The pendulum of power finally swung in the 2008 year, when Vladimir Putin chose as his successor not a “strongman” (in the political lobby then Sergey Ivanov’s candidacy was actively discussed), but Dmitry Medvedev and the clan of “civilians” with him. Perhaps, in this way, Putin wanted to preserve a certain well-established balance of power, only slightly shifting the emphasis in the domestic political hierarchy, and not priorities in the current power structure. But everything turned out exactly the opposite: the balance of power between the Kremlin clans was broken. The imperious resource of the “siloviks” has narrowed, and the proposals of the “civilians” to curtail the ideology of centralizing the economy and control over big business have completely removed the ground from under their feet. The clan "silovik", although it retained influence on a certain part of the bureaucratic corps and some major campaigns, began to crumble and go into the shadows.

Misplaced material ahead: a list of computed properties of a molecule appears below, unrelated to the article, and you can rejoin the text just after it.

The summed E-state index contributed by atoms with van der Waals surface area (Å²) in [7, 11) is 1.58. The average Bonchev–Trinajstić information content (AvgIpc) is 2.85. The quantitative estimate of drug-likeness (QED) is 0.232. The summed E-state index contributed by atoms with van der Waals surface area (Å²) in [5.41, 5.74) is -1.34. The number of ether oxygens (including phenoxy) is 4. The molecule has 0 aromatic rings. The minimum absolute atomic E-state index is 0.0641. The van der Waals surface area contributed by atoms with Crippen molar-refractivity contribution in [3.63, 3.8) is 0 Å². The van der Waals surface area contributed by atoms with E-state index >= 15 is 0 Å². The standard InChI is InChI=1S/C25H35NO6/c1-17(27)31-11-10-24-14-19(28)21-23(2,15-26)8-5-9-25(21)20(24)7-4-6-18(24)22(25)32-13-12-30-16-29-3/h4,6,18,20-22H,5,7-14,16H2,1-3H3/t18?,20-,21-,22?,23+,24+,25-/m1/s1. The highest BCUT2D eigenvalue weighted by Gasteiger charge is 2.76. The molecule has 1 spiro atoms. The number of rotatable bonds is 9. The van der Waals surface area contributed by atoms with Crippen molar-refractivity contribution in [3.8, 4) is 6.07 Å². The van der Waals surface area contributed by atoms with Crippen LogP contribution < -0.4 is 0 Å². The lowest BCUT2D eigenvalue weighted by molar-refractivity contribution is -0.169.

Perhaps there would be nothing wrong with that. In the end, nothing lasts forever and certain elements of political structures are generated by the dictates of time, and over time, when there is no need for them, they die off. But it turned out that relations inside the “civil” clan are not developing in the best way. He never, unlike the “siloviki,” was distinguished by great cohesion and, in the absence of external opponents, began to search for them in their own ranks. Disputes between the "civil" about what is best to carry out reforms in the economy, domestic political and public life, how to do it, began to significantly affect the situation in the country. The global economic crisis also had a strong negative impact on their plans. In addition, the growing disagreements within the clan could not be kept secret, their echoes spilled over the Kremlin wall. Thus, the country learned about the conflict between Surkov and President Dmitry Medvedev, and the Russians saw a public quarrel between the head of state and the now Deputy Prime Minister and Finance Minister Alexei Kudrin on live television. As a result, the latter, having gone to seemingly in voluntary retirement, began to flirt with the non-systemic opposition and more and more often speaks in favor of creating a new party. And with the transfer to the government to the unintelligible innovative direction of Surkov, the “civilians” lost their leader and political influence. In the end, both of the once powerful clans lost power, and if they didn’t collapse as yet completely, they certainly lost most of their influence on Russian politics. And it is on the eve of the election. And this, precisely at the moment when the anti-Kremlin movement began to gain momentum. By and large, however, not so much anti-Kremlin as anti-Putin.